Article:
It was many and many a year ago, in a barrio by the sea. 

Actually, it was around 1983. I had been asked to be a critic in a Latino theater festival. I accepted, considering that the invitation was an honor. I was eager to engage in a positive exchange among collegial artists. 

Carlos Barón

I also considered that the invitation was an honor not to be taken lightly. I wanted to be insightful, fair and honest. After all, we were all participants in the same adventure: trying to promote theater in our Chicano/Latino community.

After the group presenting that night had finished, we waited a few minutes for the performers to take off some of their makeup and then join the audience members who had stayed for the post-show conversation. Ten minutes later there they were, my fellow artists, this time sitting in the audience, eyes shining, still wearing their costumes, waiting for my comments.

I started by  congratulating the performers for their valiant effort. Just to get up on stage and dare to perform always deserves applause. Then, I added that—In my critical opinion—the script needed lots of work and the production suffered from some half-baked performances. 

I do not remember the exact words that I said, but I know that I did not get to say too many more after my first few comments. After all these years, what I do clearly remember are the frowned faces of some of those actors and actresses listening to my comments. Then, a couple of them interrupted me and proceeded to chastise me, for being “unsupportive.” One young woman called me an “elitist asshole!”

I was taken aback…although I did not take back what I said. Somehow, calm and civility was restored and I escaped alive. But those angry stares continue firmly planted in my memory.

It is not easy to give or take criticism. In our daily private lives, or in more public settings. But we have to try to embrace the challenge. 

That incident from 1983 has not been the only time that I have encountered resistance to the give and take implied by the open exchange of opinions. Not only in the community at large, but also in places (such as institutions of higher education) where one would think the frank exchange of diverse ideas would be welcomed. More than just welcomed: essential. 

Sadly, the avoidance of intellectual confrontation is —generally speaking—a more established procedure. A procedure that keeps us safely unconcerned and unengaged.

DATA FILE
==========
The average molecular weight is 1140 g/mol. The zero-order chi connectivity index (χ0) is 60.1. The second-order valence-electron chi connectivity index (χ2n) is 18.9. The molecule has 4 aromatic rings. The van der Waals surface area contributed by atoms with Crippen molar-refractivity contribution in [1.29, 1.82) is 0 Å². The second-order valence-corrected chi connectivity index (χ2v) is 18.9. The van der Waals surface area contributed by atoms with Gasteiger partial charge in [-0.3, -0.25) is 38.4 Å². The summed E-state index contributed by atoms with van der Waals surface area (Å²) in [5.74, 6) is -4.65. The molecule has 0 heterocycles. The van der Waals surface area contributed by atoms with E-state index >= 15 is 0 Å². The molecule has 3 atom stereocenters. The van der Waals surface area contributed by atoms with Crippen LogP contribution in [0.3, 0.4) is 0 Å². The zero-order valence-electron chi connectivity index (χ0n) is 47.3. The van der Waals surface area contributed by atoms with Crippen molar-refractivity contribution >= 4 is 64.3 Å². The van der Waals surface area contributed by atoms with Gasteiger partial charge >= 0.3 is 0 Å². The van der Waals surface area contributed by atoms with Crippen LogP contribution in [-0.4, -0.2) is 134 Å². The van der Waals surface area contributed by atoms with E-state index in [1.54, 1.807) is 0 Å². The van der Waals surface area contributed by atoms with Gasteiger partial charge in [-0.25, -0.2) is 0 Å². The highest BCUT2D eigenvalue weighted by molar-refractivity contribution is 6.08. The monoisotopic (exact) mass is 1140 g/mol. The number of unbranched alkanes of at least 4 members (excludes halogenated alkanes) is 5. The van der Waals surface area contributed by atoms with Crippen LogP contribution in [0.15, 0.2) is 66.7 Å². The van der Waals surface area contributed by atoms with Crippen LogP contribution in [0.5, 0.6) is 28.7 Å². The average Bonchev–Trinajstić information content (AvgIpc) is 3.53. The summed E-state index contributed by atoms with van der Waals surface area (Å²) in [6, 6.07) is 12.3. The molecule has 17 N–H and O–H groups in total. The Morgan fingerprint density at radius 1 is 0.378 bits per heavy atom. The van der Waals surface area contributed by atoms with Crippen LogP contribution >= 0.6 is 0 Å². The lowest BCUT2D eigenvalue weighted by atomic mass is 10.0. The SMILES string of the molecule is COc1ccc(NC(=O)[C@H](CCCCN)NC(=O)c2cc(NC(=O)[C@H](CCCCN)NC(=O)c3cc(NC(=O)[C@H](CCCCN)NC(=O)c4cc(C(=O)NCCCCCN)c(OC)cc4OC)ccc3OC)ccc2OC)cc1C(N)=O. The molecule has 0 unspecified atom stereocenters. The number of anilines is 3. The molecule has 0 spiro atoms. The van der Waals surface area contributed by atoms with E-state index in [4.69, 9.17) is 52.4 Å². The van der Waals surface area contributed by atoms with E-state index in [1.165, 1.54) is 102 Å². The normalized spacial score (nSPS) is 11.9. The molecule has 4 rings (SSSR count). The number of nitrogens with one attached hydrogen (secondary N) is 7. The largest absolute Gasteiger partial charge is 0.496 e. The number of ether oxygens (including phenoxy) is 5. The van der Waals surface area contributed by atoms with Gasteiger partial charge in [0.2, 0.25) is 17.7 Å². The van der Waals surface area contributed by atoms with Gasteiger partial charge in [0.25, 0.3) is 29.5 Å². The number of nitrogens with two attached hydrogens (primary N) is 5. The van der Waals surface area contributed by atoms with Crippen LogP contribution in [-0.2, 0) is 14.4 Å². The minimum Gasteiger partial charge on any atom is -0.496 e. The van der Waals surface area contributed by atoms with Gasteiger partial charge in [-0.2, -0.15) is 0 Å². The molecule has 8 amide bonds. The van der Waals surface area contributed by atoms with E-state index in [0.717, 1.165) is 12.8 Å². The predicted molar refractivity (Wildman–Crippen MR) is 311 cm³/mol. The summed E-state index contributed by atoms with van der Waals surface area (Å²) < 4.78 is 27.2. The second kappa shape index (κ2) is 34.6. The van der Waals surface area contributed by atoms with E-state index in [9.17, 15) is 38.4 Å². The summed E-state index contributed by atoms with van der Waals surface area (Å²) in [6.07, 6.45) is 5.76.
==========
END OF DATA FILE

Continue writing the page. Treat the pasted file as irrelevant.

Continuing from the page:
I taught at a local University for over 30 years and, more than an open exchange of ideas, I usually experienced the unfortunate avoidance of face to face argumentation. 

For example, a couple of times, a theater production that I directed, or even an image used as an advertising for a play, elicited strongly worded “Open Letters” thrashing the production, the poster…or even the fact that I was still teaching there. 

I tried reaching those students and/or teachers who were behind the protesting “Open Letters,” but they (the teachers, particularly) were not open to discuss their actions. Perhaps they considered that the fact of writing or signing their names to a letter seemed enough?

So, I wrote my own “Open Letters,” inviting those students and/or teachers to a face-to-face discussion of the issues, open to the public. I sincerely thought (I still do) that it was the way to do it, for the betterment of our place of “Higher Learning.” They could have been compelling open discussions. Sadly, there were no takers.

Upon retirement from teaching, I am happy to be back in the “Off Campus” community. Writing this column, collaborating with younger theater creators, attending various performances.

What I am not so happy about, is the fact that our community still lacks the urgency (or the guts) to openly argue with —or to critique— each other. We seem to fear criticism. Either to take it, or to give it.

Illustration: Alexis Terrazas

We seem more comfortable with the famous (private) “word of mouth,” with the “I heard it through the grapevine” alternative, or connecting through the now infamous social media. We have become mediocre and we do not seem to care.

Of course, in order to give and take open criticism, we also have to get out a little from “our comfort zone,” whatever that is. We have to attend events, theater and dance performances, read more, turn off our “smart phones” regularly, converse with friends and strangers, and offer our opinions. Like the saying goes: “Speak your mind, even if your voice trembles.”

Who loses if we lack the need to express our opinions and to seek the opinions of others? 

We all lose. The students, the teachers, the community in general. Well-meant open criticism is essential for the general intellectual well-being of our communities. On or off Campus. 

To be afraid to engage in that necessary give and take of ideas is like avoiding physical exercise and/or a good diet and still pretend to be healthy.